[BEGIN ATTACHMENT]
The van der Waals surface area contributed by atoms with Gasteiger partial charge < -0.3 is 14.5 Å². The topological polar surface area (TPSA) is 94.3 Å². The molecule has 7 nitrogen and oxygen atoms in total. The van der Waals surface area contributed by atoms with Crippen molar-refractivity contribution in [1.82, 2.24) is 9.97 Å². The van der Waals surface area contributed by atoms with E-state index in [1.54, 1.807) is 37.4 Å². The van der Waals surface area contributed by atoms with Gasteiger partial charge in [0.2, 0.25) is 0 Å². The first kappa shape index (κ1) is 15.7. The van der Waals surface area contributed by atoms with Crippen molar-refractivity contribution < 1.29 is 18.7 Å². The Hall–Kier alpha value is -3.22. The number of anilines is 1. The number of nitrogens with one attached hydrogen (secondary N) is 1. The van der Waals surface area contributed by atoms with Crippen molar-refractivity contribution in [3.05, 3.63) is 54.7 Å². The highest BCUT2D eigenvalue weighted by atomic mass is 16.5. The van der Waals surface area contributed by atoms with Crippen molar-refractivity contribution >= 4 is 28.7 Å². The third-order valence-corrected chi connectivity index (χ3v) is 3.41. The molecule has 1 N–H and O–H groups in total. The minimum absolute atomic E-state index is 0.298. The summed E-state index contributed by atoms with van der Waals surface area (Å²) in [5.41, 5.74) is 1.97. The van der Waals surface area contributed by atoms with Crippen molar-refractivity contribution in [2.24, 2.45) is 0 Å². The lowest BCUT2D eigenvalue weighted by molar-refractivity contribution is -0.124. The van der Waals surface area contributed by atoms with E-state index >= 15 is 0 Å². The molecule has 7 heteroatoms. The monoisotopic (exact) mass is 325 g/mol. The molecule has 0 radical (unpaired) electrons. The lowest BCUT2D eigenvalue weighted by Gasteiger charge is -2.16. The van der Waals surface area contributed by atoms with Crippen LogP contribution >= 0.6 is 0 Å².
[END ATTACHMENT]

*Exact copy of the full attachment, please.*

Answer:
The van der Waals surface area contributed by atoms with Gasteiger partial charge < -0.3 is 14.5 Å². The topological polar surface area (TPSA) is 94.3 Å². The molecule has 7 nitrogen and oxygen atoms in total. The van der Waals surface area contributed by atoms with Crippen molar-refractivity contribution in [1.82, 2.24) is 9.97 Å². The van der Waals surface area contributed by atoms with E-state index in [1.54, 1.807) is 37.4 Å². The van der Waals surface area contributed by atoms with Gasteiger partial charge in [0.2, 0.25) is 0 Å². The first kappa shape index (κ1) is 15.7. The van der Waals surface area contributed by atoms with Crippen molar-refractivity contribution < 1.29 is 18.7 Å². The Hall–Kier alpha value is -3.22. The number of anilines is 1. The number of nitrogens with one attached hydrogen (secondary N) is 1. The van der Waals surface area contributed by atoms with Crippen molar-refractivity contribution in [3.05, 3.63) is 54.7 Å². The highest BCUT2D eigenvalue weighted by atomic mass is 16.5. The van der Waals surface area contributed by atoms with Crippen molar-refractivity contribution >= 4 is 28.7 Å². The third-order valence-corrected chi connectivity index (χ3v) is 3.41. The molecule has 1 N–H and O–H groups in total. The minimum absolute atomic E-state index is 0.298. The summed E-state index contributed by atoms with van der Waals surface area (Å²) in [5.41, 5.74) is 1.97. The van der Waals surface area contributed by atoms with Crippen molar-refractivity contribution in [2.24, 2.45) is 0 Å². The lowest BCUT2D eigenvalue weighted by molar-refractivity contribution is -0.124. The van der Waals surface area contributed by atoms with E-state index >= 15 is 0 Å². The molecule has 7 heteroatoms. The monoisotopic (exact) mass is 325 g/mol. The molecule has 0 radical (unpaired) electrons. The lowest BCUT2D eigenvalue weighted by Gasteiger charge is -2.16. The van der Waals surface area contributed by atoms with Crippen LogP contribution >= 0.6 is 0 Å².